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Innovative Conservatoire Seminars
  • Tailor-made professional development designed to stimulate knowledge exchange and reflective practice in teachers in Higher Music Education.

Innovative Conservatoire Seminars

The InnovativeConservatoire seminars provide tailor-made professional development to stimulate knowledge exchange and reflective practice in teachers in Higher Music Education. I Chair this international partnership, and design and deliver the seminars with co-founder, Bart van Rosmalen, and a group of creative directors. The seminars ask teachers to engage with both core values and innovation in the process of teaching and learning in conservatoires, and to become key players in the growing international community of practice-based research.

Seminars are held twice a year as a three-day residential programme at different venues across Europe. They use, and are continuing to evolve, a range of collaborative creative and reflective working forms, and the development of improvisation skills is a key part of the process. The seminars have established a community of practice, with a particular spirit of collegiality and enquiry, and numerous spin-off development projects have resulted from this. An evaluation of the early seminars has been published (2010) by the European Association of Conservatoires: Researching Conservatoires: Enquiry, Innovation and the Development of Artistic Practice in Higher Music Education. This includes details of some of the working methods.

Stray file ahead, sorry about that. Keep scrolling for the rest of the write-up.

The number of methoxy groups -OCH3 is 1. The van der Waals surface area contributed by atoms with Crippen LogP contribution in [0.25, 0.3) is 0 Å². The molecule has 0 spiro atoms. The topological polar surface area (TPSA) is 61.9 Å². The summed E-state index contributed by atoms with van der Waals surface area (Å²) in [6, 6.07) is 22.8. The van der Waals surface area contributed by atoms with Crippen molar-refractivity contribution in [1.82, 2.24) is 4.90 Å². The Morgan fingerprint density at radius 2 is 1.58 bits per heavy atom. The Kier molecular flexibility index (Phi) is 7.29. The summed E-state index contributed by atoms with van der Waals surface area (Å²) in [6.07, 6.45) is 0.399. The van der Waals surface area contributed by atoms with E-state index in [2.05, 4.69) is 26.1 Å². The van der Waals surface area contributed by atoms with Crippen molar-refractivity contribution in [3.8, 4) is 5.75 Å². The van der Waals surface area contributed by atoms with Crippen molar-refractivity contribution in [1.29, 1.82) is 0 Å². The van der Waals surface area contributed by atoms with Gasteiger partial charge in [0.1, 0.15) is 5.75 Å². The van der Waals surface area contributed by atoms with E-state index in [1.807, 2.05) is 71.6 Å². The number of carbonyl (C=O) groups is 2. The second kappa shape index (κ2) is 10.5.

The InnovativeConservatoire began in 2006, through cooperation of several European Conservatoires dedicated to exploring the potential of collaborative professional development for their teachers at an international level. Between October 2008 and October 2010 the collaboration was extended through the Polifonia project of the AEC and the SIDA project, bringing 35 teachers from 16 conservatoires together to share practice, reflect and research. There are now more than 30 conservatoires involved in the project, with participation growing all the time. Themes covered have included the musician in society; one-to-one and small group teaching; assessment and feedback; student-centred teaching; health and well-being; practising; improvisation and creativity; voices of the artist in society; methodologies in practice-based research; presence and performance; masterclasses.

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In a nutshell

So why should you be interested in Learning in and through the Performing Arts?

The collaborative processes of the performing arts open a pandora's box of possibilities for artistic, personal and organizational development. They are subtle and multi-layered, embodied practices that can yield much more than what individuals bring to them, creatively and in terms of human exchange. My work is about continuing to develop these processes for the twenty-first century, so that artists can adapt to their changing contexts and enable their work to take root as creative entrepreneurs, and so that the processes of the arts can be shared and enhanced through exchange with other disciplines and across cultural contexts.